As a graduate student, I worked as a teaching assistant as well as a lab instructor, and taught many a student the rudimentaries of anthropology and archaeology. A necessary part of the instruction is explaining the different types of social organization one is likely to encounter in the ethnographic and archaeological records.
And when you are dealing with alot of idealistic young college students, they tend to become quite enamored with "egalitarian" cultures...pretty much always without having a real understanding of what the term means.
And egalitarian culture is one where everybody is at about the same social level most of the time - someone may become a leader for a short time when their particular expertise or confidence is useful in a situation, only to give way to another leader under different circumstances. People follow not because someone is a chief or king or any other fixed hierarchical leader, but because that person is able to persuade others to follow them.
There are, of course, many different variations on egalitarian societies. In some, there may be some degree of formalized leadership, but it tends to be fluid and open to anyone who meets certain requirements (all men past the age of puberty, for example), in others there really are no recognition of leaders, just people who can persuade you to do things.
Naturally, my students would romanticize people who live(d) in these societies. There was a pervasive notion amongst the undergrads that people who lived in egalitarian societies were inherently more peaceful and led idyllic lives. One student even informed me that she felt moved to write a paper for another class that compared the (as she saw them) egalitarian and peaceful !Kung San of Africa with our current status-obsessed violent culture, and found us to be quite lacking.
I pointed out to this student that, according to the ethnography on which she was basing her views of the !Kung San, domestic violence was fairly common, and abject poverty the norm. In other words, there ain't no such thing as Utopia.
What my students never seemed to pick up on is that social organization tends to evolve in place (with the exception of those relatively unusual instances where it is successfully imposed from the outside...even in which cases it tends to e warped to fit local conditions and traditions). Egalitarian societies are not the product of gentle, enlightened souls who see a better way of organizing, they are the product of a system of resource procurement and use coupled with a low population density that allows such societies to exist without descending into chaos. Importantly, they only seem to work when you have a society in which there are a small enough number of people that everyone can both keep tabs on each other (to ensure that you are engaged in no wrong doing, and to make sure that you are not aggrandizing yourself) and equally share in the available resources. As soon as you have a large enough number of people packed into a small enough area, and accompanying resource stress, there is a need for organization in order to distribute what is needed to where it is needed. In other words, hierarchies, if they haven't formed already, will begin to form.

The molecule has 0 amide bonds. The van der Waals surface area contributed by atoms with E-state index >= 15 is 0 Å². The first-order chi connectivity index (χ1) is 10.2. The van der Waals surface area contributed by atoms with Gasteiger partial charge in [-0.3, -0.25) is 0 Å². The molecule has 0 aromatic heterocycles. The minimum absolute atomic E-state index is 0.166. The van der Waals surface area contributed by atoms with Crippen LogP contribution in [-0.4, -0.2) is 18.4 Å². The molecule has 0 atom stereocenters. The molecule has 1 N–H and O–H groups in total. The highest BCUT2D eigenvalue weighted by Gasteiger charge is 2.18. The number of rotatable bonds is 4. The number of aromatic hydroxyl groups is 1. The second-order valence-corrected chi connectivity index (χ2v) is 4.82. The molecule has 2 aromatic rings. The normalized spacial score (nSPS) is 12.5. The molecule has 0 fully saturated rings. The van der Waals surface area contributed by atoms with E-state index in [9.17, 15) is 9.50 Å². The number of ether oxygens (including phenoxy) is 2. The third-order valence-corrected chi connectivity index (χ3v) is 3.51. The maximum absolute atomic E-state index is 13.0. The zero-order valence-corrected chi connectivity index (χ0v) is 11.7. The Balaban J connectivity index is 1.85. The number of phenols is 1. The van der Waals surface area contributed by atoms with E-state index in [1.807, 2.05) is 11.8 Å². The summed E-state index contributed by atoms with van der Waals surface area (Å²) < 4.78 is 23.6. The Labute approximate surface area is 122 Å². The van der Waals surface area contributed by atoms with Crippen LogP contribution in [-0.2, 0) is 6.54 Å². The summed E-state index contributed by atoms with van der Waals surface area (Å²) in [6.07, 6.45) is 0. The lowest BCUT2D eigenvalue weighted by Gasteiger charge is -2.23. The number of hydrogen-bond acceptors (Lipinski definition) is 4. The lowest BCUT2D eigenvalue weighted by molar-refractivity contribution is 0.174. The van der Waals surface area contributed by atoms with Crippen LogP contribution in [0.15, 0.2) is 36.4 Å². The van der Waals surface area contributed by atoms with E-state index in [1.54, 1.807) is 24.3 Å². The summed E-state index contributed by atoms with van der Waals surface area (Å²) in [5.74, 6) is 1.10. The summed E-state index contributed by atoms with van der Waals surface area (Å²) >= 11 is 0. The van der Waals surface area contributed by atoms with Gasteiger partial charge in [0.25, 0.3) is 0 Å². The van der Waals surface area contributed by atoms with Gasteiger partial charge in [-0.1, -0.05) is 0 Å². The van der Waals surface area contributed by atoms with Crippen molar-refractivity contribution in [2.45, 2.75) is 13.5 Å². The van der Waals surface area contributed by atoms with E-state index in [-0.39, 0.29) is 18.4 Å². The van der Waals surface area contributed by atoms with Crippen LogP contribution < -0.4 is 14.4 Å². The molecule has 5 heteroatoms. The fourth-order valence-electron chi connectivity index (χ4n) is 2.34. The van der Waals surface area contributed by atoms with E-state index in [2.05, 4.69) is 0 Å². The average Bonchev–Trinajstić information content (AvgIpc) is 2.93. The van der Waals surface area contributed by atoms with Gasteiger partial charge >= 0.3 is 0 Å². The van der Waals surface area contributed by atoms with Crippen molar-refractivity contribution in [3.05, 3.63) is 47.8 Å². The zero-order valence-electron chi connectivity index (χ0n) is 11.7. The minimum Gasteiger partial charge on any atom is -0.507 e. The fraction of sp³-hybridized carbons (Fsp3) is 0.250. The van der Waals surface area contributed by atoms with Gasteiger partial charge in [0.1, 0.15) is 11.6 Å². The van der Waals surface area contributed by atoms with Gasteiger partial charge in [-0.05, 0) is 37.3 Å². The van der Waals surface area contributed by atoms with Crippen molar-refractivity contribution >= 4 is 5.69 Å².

Now, with our ancestors, it's not clear which came first: did the population density/resource stress require hierarchies to develop, or did hierarchies develop and allow larger population densities to grow? It's an interesting question, but one that is rather beside the point as far as making judgements go. Once you have the number of people in the volume of space that occur in modern industrial and post-industrial nations, hierarchies are necessary.
That's not to say that the hierarchies always work well (they can be inefficient and ineffective) or that they are always nice to live in (ask a 19th century factory work about how much they enjoy life), but they are necessary to allow life to continue past a certain point in human cultural development. And we're not going to go back without killing off a huge portion of the global population.
If my students had recognized this, then they may have been able to start working towards what they really seemed to want: a society in which there is some degree of social equality even if organizational inequality is necessary - indeed, during the 19th and 20th centuries, progress was even made on this front. But as long as they romanticized these other cultures without recognizing both what allowed them to work, and the shortcomings of these societies, they were going to be dreamers without a viable cause.